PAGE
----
Choral Arts celebrates 40 years

SCENE & HEARD

Scene&heard

March 12, 2006|By SLOANE BROWN

For one night, the Baltimore area had a swanky dinner club, complete with cabaret singer. The Grand Lodge at Hunt Valley was transformed, with small round tables clustered around a stage where New York cabaret singer Eric Comstock performed songs by Cole Porter, Duke Ellington and Jule Styne. It was all for a good cause, as the Baltimore Choral Arts Society gave itself a 40th anniversary party called "A Night at The Ruby."

Guests had no problem getting into the nightclub mood. A few dinner jackets were spotted in the crowd. A mink stole danced about the shoulders of guest Linda Robinson. "My mother used to wear this to New York nightclubs," she explained.

Sisters Catherine Tucker and Elizabeth Gibbons flaunted the current trend of elaborate textured hosiery: Catherine in a black zigzag pattern, and Elizabeth in black fishnets decorated with large crocheted roses.

Party chair Barbara Bozzuto swished through the throngs in a clingy coffee ensemble. And who could miss Choral Arts board member Peter Savage in his signature bow tie? His date, Eleanor Bacon, was all aglow in silver and gold brocade.

Matching all the glitter on the guests, the ever-effervescent personality of Tom Hall, the Choral Arts music director.

"He's the very spark of Choral Arts," board chair Andrea Bowman announced to all assembled.

A DRINK WITH BENN RAY

Independents' champion sells books in Hampden

Benn Ray, 37, owns the offbeat Atomic Books store in Hampden with fiancee Rachel Whang. He also is one of the forces behind the Independent Hampden Coalition, which opposes locating large retail chain stores in the area.

How did you end up owning a bookstore?

I worked for a video game company for years. I was the managing editor of GameShark. It's a video-game cheat device. ... I had a team of hackers working for me. My job, 9 to 5, was playing video games. That was a job that all 14-year-olds everywhere dream of having. ... The parent company imploded. The assets were sold off. ... I used the money I made to take over the bookstore [from founder Scott Huffines].

Why?

Basically, I like living in a city that has bookstores like this: a small independent store that focuses on underground press. My friend who had it had made it somewhat famous. Friends in Seattle knew of it. There are certain businesses that define your city. When you think of Seattle, you think of Starbucks. When I think of Baltimore, I think of Atomic Books, I think Reptilian Records [in Fells Point]; these odd, independent businesses that no other city has.

Is this the career path you envisioned when you were younger?

No. Depending on which me you're asking. The 16-year-old me would've envisioned a suburban house, two-car garage, a career I don't hate, and kids that don't hate me. The 22-year-old version would've envisioned the second coming of Lester Bangs, the [then] rock critic of the Village Voice. The 30-year-old me had a midlife crisis that doesn't count. Shortly after that, I stopped worrying about it.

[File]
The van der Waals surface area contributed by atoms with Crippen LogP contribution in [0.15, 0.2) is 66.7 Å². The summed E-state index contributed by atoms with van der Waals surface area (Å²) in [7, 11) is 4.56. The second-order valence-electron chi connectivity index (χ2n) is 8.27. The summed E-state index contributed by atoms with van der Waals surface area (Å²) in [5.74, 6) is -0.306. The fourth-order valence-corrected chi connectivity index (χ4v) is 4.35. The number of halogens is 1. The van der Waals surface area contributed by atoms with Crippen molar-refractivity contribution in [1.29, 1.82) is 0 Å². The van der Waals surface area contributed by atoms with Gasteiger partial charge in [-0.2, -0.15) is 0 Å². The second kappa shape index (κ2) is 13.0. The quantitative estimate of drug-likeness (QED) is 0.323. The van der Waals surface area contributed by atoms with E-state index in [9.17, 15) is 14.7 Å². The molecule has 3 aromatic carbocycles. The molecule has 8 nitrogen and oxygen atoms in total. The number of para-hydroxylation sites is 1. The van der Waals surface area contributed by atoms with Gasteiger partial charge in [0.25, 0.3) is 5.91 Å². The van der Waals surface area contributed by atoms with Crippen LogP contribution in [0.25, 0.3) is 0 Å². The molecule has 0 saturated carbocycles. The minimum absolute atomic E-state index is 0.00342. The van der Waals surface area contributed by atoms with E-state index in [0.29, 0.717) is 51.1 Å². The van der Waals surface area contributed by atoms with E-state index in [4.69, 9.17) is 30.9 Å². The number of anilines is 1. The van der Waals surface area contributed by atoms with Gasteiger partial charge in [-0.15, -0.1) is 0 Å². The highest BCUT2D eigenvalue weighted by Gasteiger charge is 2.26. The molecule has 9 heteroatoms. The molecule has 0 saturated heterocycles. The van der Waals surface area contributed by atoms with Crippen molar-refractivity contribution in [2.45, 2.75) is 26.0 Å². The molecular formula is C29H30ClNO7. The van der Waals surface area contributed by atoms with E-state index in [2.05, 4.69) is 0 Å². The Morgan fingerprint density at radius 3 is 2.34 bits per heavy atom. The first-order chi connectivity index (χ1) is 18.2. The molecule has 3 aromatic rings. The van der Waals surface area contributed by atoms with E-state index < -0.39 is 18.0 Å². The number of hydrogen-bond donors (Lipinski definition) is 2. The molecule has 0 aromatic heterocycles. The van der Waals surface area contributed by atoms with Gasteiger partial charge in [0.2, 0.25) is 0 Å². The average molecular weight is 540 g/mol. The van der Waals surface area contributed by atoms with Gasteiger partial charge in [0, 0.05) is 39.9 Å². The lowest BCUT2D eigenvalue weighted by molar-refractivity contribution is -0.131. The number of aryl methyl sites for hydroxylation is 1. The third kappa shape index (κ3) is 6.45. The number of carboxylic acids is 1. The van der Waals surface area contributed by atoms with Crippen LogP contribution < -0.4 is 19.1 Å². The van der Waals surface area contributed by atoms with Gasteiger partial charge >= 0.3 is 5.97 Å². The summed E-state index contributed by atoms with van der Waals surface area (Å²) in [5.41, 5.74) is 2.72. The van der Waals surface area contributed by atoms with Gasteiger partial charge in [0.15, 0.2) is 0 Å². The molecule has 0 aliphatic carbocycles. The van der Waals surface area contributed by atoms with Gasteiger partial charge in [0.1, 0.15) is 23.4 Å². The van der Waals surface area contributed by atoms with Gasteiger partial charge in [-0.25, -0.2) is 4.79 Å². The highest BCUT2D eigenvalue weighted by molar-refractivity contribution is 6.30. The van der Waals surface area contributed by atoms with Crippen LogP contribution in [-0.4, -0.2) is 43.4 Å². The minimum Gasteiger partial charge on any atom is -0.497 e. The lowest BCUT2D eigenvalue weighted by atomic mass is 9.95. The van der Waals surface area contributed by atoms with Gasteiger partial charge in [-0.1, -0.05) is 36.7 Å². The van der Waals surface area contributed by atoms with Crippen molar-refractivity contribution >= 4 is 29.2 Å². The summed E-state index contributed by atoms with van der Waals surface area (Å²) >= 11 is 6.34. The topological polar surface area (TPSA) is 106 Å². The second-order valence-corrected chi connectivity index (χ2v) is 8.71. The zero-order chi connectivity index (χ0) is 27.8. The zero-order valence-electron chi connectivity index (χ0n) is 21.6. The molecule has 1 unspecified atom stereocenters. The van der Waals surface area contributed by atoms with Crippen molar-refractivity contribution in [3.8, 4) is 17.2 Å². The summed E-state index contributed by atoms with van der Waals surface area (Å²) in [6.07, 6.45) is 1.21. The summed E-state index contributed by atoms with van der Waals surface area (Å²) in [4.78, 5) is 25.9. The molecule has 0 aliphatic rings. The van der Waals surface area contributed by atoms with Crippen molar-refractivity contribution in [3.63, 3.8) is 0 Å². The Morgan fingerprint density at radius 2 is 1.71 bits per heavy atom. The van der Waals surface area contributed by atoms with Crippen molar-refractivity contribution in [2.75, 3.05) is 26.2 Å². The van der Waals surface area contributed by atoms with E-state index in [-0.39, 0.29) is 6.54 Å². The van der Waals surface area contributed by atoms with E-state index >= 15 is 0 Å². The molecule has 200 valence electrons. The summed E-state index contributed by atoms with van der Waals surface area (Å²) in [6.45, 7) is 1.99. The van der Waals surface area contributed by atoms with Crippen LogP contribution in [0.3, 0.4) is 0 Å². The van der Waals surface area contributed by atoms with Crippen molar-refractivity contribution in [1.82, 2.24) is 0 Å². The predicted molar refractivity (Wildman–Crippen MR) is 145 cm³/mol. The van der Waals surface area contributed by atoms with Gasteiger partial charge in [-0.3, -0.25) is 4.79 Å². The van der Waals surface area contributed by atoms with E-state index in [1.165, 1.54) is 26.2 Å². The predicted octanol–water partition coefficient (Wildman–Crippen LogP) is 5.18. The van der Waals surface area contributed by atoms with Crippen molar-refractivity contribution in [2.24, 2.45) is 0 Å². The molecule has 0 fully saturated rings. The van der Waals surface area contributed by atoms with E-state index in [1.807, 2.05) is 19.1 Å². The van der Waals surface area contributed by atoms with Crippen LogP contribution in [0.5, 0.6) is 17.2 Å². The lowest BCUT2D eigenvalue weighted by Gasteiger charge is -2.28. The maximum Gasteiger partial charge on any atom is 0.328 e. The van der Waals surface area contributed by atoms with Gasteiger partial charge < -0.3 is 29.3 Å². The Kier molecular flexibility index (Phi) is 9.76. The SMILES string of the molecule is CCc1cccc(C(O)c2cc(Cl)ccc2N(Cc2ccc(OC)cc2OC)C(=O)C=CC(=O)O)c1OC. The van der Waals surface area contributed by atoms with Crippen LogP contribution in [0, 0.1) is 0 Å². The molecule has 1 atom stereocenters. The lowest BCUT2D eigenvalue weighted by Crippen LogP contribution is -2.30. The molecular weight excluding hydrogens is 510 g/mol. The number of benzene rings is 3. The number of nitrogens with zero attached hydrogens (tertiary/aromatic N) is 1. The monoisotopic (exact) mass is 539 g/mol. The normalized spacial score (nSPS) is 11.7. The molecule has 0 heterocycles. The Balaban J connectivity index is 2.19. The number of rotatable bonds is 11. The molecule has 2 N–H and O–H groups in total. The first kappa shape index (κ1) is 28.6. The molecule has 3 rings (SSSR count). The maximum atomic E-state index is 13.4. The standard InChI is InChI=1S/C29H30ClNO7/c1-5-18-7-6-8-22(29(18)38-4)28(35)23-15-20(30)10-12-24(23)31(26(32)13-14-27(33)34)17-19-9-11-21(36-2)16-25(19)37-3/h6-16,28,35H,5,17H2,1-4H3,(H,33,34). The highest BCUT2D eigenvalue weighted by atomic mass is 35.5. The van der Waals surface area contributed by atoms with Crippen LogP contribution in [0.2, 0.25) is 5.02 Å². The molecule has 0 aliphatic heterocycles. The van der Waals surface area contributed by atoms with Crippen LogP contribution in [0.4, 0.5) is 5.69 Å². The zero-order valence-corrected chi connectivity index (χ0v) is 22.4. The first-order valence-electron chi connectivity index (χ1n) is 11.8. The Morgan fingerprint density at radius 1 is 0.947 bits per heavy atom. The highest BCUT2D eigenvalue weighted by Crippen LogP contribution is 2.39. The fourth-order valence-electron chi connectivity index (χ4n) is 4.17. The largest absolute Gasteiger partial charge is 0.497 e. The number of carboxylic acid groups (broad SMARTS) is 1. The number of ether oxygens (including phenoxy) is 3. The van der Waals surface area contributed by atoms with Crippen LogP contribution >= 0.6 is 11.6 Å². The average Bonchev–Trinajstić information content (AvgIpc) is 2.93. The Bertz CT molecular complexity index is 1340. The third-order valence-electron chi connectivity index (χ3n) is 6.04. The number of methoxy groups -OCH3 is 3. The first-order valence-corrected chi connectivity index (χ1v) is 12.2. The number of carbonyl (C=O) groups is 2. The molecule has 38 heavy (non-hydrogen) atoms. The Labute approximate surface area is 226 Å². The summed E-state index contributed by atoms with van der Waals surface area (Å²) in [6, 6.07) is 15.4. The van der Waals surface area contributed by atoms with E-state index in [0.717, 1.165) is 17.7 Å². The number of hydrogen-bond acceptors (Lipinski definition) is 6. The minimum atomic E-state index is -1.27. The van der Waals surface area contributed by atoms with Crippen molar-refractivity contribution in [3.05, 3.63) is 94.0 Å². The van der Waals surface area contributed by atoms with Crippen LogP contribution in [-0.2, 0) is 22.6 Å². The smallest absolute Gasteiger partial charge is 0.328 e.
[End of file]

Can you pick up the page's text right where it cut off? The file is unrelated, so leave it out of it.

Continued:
What do you think of your life now?

I feel happy. I'd like to have health insurance. That would make me happy. This makes me sound like my life is over. I really feel like it's just getting under way.

Did anything surprise you about owning a bookstore?

When I worked retail [years before], I remember that people [were lousy]. The sort ... who won't put down a cell phone to complete a business transaction. But, I found out that not all people [are like that]. It could be because of the type of business I have, and the people it attracts. A lot of stuff we carry; we're the only ones for miles and miles who do. ... If we didn't sell it, would these people just do without? The mega bookstore or New York Times best seller lists offer very little for some people.

What do you do for fun? Go play video games?

My fun and work are the same thing. I might have worked middle management for the rest of my life in Timonium and lived for the weekends. But, every day is a fusion of hobby, interests and career.

Does anyone accuse you of being a workaholic?

I accuse myself.

But isn't that when you use work as an escape?

Well, I guess I use it to escape boredom. I remember desperately trying to find something to do with my time on the weekend. ... It usually involved damaging my liver. And my lungs. But, I've quit smoking. Now, I don't have that problem. And I feel far more productive.

Any advice?

Don't ever do something you love as a career. Because the business takes the fun out of it.

SOCIAL CALENDAR

SATURDAY

The Gala -- In Pursuit of Miracles

Benefits Anne Arundel Medical Center's Neonatal Intensive Care Unit

Open bar, hors d'oeuvres, seated dinner, live music, dancing

Marriott Waterfront Hotel

6:30 p.m.

Tickets $250

Call 443-481-4747

SATURDAY

Carver Celebration 2006

Benefits Carver Center for Arts & Technology Foundation

Heavy hors d'oeuvres, performances / demonstrations by Carver Center students

Carver Center for Arts & Technology, 938 York Road

7 p.m.

Tickets $50

Call 410-337-0591

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